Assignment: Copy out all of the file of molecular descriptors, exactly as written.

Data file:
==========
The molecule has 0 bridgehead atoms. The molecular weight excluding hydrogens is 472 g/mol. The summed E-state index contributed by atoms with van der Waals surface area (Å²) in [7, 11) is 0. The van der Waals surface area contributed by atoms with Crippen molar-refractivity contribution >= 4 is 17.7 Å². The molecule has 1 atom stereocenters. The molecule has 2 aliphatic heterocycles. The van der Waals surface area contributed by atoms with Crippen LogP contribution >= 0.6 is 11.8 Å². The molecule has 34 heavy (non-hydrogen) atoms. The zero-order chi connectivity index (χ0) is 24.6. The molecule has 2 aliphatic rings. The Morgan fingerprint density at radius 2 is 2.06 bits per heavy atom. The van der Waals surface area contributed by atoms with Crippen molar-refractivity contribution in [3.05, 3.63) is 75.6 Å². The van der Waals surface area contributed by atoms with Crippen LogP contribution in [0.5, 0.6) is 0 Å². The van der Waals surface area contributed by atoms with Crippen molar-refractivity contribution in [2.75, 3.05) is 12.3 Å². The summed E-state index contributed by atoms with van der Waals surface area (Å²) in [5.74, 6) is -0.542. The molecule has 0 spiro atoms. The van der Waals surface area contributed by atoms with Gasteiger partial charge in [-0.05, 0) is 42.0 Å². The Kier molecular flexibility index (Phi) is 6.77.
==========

The molecule has 0 bridgehead atoms. The molecular weight excluding hydrogens is 472 g/mol. The summed E-state index contributed by atoms with van der Waals surface area (Å²) in [7, 11) is 0. The van der Waals surface area contributed by atoms with Crippen molar-refractivity contribution >= 4 is 17.7 Å². The molecule has 1 atom stereocenters. The molecule has 2 aliphatic heterocycles. The van der Waals surface area contributed by atoms with Crippen LogP contribution >= 0.6 is 11.8 Å². The molecule has 34 heavy (non-hydrogen) atoms. The zero-order chi connectivity index (χ0) is 24.6. The molecule has 2 aliphatic rings. The Morgan fingerprint density at radius 2 is 2.06 bits per heavy atom. The van der Waals surface area contributed by atoms with Crippen molar-refractivity contribution in [3.05, 3.63) is 75.6 Å². The van der Waals surface area contributed by atoms with Crippen LogP contribution in [0.5, 0.6) is 0 Å². The van der Waals surface area contributed by atoms with Crippen molar-refractivity contribution in [2.75, 3.05) is 12.3 Å². The summed E-state index contributed by atoms with van der Waals surface area (Å²) in [5.74, 6) is -0.542. The molecule has 0 spiro atoms. The van der Waals surface area contributed by atoms with Gasteiger partial charge in [-0.05, 0) is 42.0 Å². The Kier molecular flexibility index (Phi) is 6.77.